What is Verticillium wilt?

Verticillium wilt is a fungal disease known to affect a wide range of plants, from trees and shrubs to fruit and vegetables. More than three hundred plant genus can be affected. While infection can occur all year round, symptoms are most apparent during spring and summer.


Verticillium wilt lives in the soil and enters plants through their roots. The infection travels through, and blocks, the xylem plant tissues, which are responsible for transporting water around the plant. Unable to hydrate itself, the plant wilts and dies back. As well as blocking the xylem, the fungus spreads toxins through the plant.

Verticillium wilt can persist in the soil for many years.

How to identify Verticillium wilt

Symptoms develop rapidly in dry, hot weather when the plant is growing rapidly and needs lots of water. Symptoms of verticillium wilt include:

  • Yellowing, dying, or shrivelling leaves, starting on the older growth
  • Dieback of branches
  • Stunted or distorted growth, which causes reduced yield on fruit crops
  • Sudden wilting in hot weather, sometimes followed by recovery when conditions turn cool and wet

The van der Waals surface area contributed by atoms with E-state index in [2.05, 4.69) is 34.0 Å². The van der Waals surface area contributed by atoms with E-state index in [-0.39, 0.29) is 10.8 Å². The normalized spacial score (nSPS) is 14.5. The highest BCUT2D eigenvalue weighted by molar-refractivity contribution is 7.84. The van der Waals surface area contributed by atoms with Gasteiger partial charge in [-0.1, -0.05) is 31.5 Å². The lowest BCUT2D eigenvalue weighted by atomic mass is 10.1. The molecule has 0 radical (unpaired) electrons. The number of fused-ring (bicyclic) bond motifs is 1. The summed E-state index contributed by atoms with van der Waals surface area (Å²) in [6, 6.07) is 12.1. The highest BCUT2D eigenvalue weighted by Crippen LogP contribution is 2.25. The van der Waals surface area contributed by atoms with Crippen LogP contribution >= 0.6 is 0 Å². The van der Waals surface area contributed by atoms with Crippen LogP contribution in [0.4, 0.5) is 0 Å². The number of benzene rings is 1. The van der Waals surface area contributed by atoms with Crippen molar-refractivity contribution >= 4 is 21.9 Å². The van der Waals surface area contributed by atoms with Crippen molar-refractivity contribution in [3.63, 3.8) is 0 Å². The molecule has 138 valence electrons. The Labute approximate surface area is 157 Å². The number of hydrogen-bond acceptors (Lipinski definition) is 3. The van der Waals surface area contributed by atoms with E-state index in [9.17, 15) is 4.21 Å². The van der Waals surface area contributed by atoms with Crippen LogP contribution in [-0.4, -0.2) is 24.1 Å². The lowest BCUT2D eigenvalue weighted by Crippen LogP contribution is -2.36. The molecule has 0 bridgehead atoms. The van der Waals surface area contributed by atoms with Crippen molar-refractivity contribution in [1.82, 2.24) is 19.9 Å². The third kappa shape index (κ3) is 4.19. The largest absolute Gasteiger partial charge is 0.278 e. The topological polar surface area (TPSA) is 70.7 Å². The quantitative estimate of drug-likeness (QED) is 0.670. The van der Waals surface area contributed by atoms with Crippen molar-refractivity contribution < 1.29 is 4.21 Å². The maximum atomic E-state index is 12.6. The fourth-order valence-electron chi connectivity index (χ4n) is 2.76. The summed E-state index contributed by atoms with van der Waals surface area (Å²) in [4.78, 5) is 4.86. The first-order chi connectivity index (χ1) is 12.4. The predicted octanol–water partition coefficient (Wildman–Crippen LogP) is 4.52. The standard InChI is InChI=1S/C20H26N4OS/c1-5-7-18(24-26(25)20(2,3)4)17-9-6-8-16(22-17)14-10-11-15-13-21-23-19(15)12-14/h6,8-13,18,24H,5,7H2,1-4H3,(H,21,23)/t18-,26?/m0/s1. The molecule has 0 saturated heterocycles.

• Cutting through an infected stem or branch reveals dark staining of the tissues

Trees and plants commonly affected

Verticillium wilt affects a wide range of plants but those known to be particularly susceptible include Berberis, chrysanthemum, elder (Sambucus), Indian bean tree (Catalpa), Judas tree (Cercis), maple (Acer), smoke bush (Cotinus), stag’s horn sumach (Rhus), and strawberry.

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How to get rid of Verticillium wilt

Like many diseases, there is no cure or chemical control for verticillium wilt, so prevention and maintaining healthy plants is particularly important. Here are our tips for preventing Verticillium wilt:

  • Only buy healthy plants from a reputable source: the disease is transmitted on infected soil
  • Avoid composting any diseased plant material. It's safe to dispose of in garden waste collections as material composted on a large scale reaches high temperatures that kill pathogens
  • Avoid moving soil from around infected plants
  • Clean pruning tools with a garden disinfectant before using on other plants
  • Grow plants that are known to have good natural resistance. Trees include beech (Fagus), birch (Betula pendula), eucalyptus, hawthorn (Crataegus), holly (Ilex), hornbeam (Carpinus), and willow (Salix). Plant groups that are not affected by verticillium wilt include conifers, ornamental grasses, and bulbs
  • Keep your soil in good condition by mulching with organic matter such as garden compost or well-rotted manure
  • Improve drainage where the soil tends to become waterlogged
  • Weed regularly, as weeds may host the disease without showing symptoms